The Valley of Amazement

The-Valley-of-Amazement

Some books define an era, a scene.

F Scott Fitzgerald – Hardy – Grisham.  You only have to murmur the name and a world is instantly summoned. Typically it is the composite of writer’s work that produces this effect – but sometimes, just one book plants a stake and captures a world.  To Kill a Mockingbird is a topical example (the race-divided early-c20th American south, all sweat and porches and suspicious looks), but the one on my mind is Arthur Golden’s Memoirs of a Geisha (there’s a reason it was on my mind in the last post.)  It captured the early twentieth century geisha/courtesan scene with a brilliance and uniqueness that throws down a gauntlet to all books coming after it.

Labouring away under the shadow of this monolith is Amy Tan’s Valley of Amazement.  Yes, it’s set in Shanghai rather than Japan, but it’s a high class courtesan house all the same, with plenty of dwelling on the wiles and techniques of the successful courtesan.  In this novel, Violet grows up the half-Chinese, half-American daughter of a madam who, by twists of fate, becomes a courtesan herself before falling into all manner of disastrously fated life choices.  Much of the book focusses on the courtesan scene, with Violet as initial observer and eventual participant.  There’s always something a bit sensationalist about these sorts of subjects and here are the expected slightly titillating, slightly humorous sections on how to please a man, what the courtesans are really thinking, and so on.  It felt like territory well trodden by others, most notably Golden.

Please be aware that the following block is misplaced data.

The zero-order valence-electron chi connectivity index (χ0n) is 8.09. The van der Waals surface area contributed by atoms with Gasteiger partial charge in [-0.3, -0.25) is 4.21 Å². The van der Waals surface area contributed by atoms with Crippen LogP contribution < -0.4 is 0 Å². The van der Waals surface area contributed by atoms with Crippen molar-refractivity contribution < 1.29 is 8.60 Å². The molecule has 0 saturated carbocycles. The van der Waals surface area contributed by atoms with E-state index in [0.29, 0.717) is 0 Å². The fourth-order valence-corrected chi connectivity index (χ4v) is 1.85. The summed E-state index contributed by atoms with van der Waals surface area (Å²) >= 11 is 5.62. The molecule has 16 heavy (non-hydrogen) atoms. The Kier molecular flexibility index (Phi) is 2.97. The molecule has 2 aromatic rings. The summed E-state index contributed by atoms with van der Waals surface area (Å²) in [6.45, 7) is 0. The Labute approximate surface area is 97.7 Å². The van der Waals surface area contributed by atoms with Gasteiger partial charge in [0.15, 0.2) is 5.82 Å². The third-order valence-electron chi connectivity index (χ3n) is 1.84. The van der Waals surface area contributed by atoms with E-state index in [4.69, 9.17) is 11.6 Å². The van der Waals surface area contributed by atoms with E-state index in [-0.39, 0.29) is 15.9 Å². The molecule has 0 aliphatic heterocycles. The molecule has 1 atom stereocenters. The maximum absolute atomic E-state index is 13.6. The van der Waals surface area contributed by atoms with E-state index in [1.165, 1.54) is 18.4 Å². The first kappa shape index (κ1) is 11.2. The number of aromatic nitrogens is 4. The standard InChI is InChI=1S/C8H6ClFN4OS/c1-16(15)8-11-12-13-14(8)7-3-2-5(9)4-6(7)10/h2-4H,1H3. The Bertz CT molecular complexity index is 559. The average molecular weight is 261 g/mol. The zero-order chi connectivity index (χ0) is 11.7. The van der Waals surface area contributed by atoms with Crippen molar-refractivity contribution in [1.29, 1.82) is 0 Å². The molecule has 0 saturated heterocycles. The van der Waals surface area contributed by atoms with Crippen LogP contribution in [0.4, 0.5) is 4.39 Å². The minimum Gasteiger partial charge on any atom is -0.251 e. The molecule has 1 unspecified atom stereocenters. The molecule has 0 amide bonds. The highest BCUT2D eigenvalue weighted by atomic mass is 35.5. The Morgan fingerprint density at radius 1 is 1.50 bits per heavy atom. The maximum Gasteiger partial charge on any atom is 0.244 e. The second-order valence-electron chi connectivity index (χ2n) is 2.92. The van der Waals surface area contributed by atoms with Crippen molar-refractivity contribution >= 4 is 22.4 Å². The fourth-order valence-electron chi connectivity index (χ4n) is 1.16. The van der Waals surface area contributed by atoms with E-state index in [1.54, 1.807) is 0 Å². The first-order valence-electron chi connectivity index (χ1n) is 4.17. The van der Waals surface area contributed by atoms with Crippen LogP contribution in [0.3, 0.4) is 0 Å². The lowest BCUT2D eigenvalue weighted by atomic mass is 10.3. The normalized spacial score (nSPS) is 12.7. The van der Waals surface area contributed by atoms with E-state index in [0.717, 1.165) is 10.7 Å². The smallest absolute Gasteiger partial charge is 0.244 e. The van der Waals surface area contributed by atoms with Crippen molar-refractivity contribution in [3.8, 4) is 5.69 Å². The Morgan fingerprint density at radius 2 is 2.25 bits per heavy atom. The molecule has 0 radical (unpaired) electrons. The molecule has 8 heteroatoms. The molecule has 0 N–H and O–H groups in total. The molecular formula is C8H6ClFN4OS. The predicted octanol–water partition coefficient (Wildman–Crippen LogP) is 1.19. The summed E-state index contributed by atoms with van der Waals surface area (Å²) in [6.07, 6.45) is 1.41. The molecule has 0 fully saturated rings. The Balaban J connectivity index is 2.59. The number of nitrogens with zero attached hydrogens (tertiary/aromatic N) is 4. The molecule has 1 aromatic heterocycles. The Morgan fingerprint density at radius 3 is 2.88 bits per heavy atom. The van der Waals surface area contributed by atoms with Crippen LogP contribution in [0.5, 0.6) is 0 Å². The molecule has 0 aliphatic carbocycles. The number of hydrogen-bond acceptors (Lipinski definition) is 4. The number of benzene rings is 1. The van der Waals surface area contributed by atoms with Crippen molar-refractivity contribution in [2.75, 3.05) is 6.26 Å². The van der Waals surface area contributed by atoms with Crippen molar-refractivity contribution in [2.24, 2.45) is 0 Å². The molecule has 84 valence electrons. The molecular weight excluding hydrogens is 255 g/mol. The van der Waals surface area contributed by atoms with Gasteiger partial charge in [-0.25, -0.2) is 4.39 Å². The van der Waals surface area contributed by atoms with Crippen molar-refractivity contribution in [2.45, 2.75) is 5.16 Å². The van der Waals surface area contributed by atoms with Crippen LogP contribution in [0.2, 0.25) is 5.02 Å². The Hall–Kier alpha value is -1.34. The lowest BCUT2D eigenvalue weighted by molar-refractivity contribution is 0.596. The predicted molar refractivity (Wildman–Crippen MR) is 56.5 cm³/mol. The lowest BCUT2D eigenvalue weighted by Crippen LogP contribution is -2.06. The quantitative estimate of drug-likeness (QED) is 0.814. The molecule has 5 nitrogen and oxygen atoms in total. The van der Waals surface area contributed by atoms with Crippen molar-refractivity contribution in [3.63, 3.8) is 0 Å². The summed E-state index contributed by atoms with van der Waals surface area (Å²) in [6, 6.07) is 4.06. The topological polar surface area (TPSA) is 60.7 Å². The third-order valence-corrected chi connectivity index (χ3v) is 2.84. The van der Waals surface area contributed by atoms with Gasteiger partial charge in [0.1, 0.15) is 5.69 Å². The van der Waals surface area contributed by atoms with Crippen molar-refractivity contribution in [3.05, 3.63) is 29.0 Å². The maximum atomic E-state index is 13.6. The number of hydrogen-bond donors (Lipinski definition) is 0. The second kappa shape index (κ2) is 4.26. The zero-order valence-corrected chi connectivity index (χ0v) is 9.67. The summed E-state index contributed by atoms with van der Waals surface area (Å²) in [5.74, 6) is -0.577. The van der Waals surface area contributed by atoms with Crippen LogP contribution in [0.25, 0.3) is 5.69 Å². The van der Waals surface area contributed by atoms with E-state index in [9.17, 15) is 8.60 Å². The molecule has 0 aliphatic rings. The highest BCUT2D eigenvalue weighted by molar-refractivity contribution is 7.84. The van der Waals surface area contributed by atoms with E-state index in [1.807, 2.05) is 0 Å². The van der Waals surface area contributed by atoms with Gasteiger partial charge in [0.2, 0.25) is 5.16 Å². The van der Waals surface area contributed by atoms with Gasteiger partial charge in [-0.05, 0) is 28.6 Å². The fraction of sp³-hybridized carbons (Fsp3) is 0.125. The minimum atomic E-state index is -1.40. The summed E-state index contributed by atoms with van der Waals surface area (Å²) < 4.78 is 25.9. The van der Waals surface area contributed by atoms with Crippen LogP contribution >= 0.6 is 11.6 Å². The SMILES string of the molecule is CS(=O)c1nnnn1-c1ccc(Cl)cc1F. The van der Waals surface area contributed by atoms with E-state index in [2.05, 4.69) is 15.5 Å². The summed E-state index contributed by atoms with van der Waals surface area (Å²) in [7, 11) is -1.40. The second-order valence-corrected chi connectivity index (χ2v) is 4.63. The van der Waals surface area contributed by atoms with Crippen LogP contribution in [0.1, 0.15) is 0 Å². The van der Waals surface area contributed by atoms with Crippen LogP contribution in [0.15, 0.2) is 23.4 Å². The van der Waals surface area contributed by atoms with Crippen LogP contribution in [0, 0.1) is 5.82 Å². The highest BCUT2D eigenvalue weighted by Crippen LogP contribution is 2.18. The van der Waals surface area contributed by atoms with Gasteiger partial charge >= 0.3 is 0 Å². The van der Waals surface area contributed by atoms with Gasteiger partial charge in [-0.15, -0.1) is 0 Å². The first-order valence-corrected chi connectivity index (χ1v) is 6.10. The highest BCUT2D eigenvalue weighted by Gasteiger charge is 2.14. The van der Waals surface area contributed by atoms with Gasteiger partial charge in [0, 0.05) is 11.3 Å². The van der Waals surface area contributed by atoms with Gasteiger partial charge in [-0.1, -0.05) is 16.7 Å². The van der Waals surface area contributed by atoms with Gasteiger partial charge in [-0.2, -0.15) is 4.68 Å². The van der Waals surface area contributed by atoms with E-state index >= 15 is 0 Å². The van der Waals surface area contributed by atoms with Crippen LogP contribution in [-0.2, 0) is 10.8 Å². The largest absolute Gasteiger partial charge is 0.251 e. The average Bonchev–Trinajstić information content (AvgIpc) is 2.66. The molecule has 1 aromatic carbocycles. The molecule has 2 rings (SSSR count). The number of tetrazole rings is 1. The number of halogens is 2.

The book does eventually move on from all things prozzer and branch out.  It is, after all, really rather long. Violet gets into all sorts of scrapes and heartbreak, with multiple marriages, death, escape and loss all covered.  I for one would have preferred a severely shortened version with a better focus.  The closing section covers a family reunion over three generations, and is somewhat slow and unsatisfying.  I couldn’t remember it clearly even immediately after finishing.  The intent of the novel is to cover the wide and varied experience of the main character’s somewhat implausible life, rather than having anything particularly interesting to say about courtesanship, Shanghai, confused identity or many of the other themes, and as such it plays on a fairly shallow level.  My recommendation? Golden did it first, and Golden does it best.   Read Memoirs of a Geisha instead.

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